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Union's Appeal Lost on Younger Workers

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Union's Appeal Lost on Younger Workers


Union's Appeal Lost on Younger Workers

Union's Appeal Lost on Younger Workers

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  • <iframe src="" width="100%" height="290" frameborder="0" scrolling="no" title="NPR embedded audio player">
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To remain relevant organized labor needs to reach out and attract younger workers. But younger workers, especially in the tech industry, have grown up in a fast-moving, flexible and globalized economy where the familiar rhetoric and tactics of the labor movement may seem passe.


Organized labor is divided and struggling to stay pertinent. Union leaders have debated things like leadership and structure, but they have not talked as much about more practical issues like how to reach younger workers and how to stay relevant in the Internet age. Organizing workers in the growing high-tech sector would help unions while traditional industries lose jobs. But as NPR's Frank Langfitt found, organized labor faces a hard sell with employees in the new economy.


When the AFL-CIO met last week, leaders promised a new approach to stop the slide in union membership. But some of the language and themes at the Federation's convention were old labor standards. This is President John Sweeney giving his keynote address.

Mr. JOHN SWEENEY (President, AFL-CIO): Brothers and sisters, we have only four days to make the decisions that will help us build the power to eliminate the lines of income and wealth that divide our nation and our world.

LANGFITT: Sweeney's call for worker solidarity and attacks on big business played well with labor loyalists, but for workers in expanding job sectors like high tech, they had less resonance. Brian Kung(ph) is 32 years old. He was born in Vietnam and works as a software specialist in northern Virginia. Tonight he's out with colleagues at Sweetwater. It's a bar on the edge of a high-tech office park of red brick buildings with tinted windows near Dulles Airport. Kung says concepts like collective bargaining and seniority don't fit well with high tech. The field is entrepreneurial by nature. People switch jobs often and compete directly for higher pay.

Mr. BRIAN KUNG (Software Specialist): The difference is in the tech sector there's no cap on it. There's no cap. There's not saying, you know, we're going to pay you guys because you're skilled at building a car at X amount of dollars. In the tech field, it's wide open. I can code better than the next guy, and I'm going to make three more times that.

LANGFITT: Bill Sylvester's sipping a bear on the bar's deck as the sun sets over a manmade pond. He's 30 years old and works in Internet marketing. He thinks unions could help some tech employees. Sylvester says when he started out in an entry-level operations job, he put in long hours for little pay.

Mr. BILL SYLVESTER (Internet Marketer): I think a union would have been useful in representing the needs of the people. Even today, most operations folks are overworked. And when you take what they're paid vs. the number of hours they work, definitely they're not being compensated for the skill sets.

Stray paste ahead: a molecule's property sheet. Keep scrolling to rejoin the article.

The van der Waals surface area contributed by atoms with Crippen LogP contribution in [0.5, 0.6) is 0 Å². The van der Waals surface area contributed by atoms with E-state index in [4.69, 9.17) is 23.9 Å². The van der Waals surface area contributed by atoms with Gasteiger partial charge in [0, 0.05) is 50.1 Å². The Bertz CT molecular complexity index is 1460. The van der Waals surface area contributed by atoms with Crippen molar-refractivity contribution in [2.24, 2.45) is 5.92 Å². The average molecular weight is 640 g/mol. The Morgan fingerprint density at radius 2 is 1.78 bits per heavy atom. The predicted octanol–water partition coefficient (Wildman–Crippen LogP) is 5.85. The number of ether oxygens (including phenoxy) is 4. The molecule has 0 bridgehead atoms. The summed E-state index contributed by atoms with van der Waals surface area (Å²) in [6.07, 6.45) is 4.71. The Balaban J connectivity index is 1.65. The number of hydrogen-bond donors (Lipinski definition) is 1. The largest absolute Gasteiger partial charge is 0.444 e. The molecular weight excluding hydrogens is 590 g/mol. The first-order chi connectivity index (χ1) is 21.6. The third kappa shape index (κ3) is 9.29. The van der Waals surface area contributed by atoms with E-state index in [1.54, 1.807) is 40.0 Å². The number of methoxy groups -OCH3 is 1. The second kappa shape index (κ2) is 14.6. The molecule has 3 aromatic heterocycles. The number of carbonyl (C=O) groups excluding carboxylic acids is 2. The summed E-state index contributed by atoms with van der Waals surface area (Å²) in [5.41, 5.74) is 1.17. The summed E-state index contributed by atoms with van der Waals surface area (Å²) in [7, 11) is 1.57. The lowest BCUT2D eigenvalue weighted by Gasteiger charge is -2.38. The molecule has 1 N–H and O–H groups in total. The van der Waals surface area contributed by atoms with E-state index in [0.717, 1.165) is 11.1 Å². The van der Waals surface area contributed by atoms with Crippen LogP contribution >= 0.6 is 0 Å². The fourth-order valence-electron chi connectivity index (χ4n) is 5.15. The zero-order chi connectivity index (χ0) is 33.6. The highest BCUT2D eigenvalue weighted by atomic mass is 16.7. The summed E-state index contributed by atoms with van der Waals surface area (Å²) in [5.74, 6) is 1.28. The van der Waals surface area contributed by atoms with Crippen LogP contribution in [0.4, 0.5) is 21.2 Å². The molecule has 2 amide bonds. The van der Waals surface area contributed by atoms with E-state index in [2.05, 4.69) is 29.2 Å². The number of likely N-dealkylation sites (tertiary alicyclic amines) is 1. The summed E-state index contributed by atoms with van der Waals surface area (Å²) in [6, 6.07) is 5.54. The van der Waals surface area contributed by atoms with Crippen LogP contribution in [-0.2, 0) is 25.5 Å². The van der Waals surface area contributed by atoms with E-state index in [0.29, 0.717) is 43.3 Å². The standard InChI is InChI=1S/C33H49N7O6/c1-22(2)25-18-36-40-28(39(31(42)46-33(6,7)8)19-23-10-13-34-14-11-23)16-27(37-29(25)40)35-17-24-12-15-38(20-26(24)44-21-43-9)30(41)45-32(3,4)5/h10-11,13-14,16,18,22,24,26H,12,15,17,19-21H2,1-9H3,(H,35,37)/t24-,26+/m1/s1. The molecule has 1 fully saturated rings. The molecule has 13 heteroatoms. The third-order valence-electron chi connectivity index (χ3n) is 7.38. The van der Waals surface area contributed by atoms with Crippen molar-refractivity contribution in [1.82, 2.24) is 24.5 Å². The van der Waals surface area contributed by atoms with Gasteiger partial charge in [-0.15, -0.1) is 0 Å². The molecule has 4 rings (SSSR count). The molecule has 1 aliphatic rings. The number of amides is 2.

LANGFITT: Unions often confront management, an approach that makes some white-collar workers uncomfortable. Ryan McMichael is a 29-year-old Web master at Sidgidel, a small software security firm around the corner from the bar. He says talking to bosses at his company is pretty easy.

Mr. RYAN McMICHAEL (Web Master): You know, it's friendly. We don't feel like we're being talked down to by management. We can go to any member of the management to talk about our problems or to get things fixed. I've never felt like I've had to fight with anyone to get changes. You know, I feel like I can go to the CEO and say, you know, `This particular policy stinks. I think we need to look at it.'

LANGFITT: Many workers in traditional industries may see the boss as an adversary, but in high tech some employees dream of being the boss. Lawrence Katz is a labor economist at Harvard.

Mr. LAWRENCE KATZ (Labor Economist, Harvard): I think many of them identify with the entrepreneurs who set up their companies for many start-ups and view themselves as potentially doing that and really view their role as players in intellectual property not as a traditional front-line worker who is doing a task and aspires to sort of move up a standard ladder but doesn't see the, you know, top end as a possibility.

LANGFITT: If unions hope to reach workers in the new economy, they probably need to present a new face. The AFL-CIO talks about the need for greater diversity, but most union presidents are still white men, middle-aged or older. Marcus Courtney runs WashTech, a Seattle-based union which organizes technical workers. He says many unions were slow to understand the high-tech economy, and many still haven't put forth an image that appeals to professional 20-somethings.

Mr. MARCUS COURTNEY (WashTech): ...any institution, organization to survive and lead into the new generation, they have to be bringing up a crop of young, dynamic leaders that other people in that generation can identify with that says, yes, the union is me. And I don't think that communication necessarily happens if they see a leadership where they feel looks more like their grandparents than it really does like their peers.

LANGFITT: No only is labor's leadership older, so is its rank and file, and that could be one more challenge for unions trying to attract young high-tech workers. Today, only one in four union members is under the age of 35.

Frank Langfitt, NPR News, Washington.

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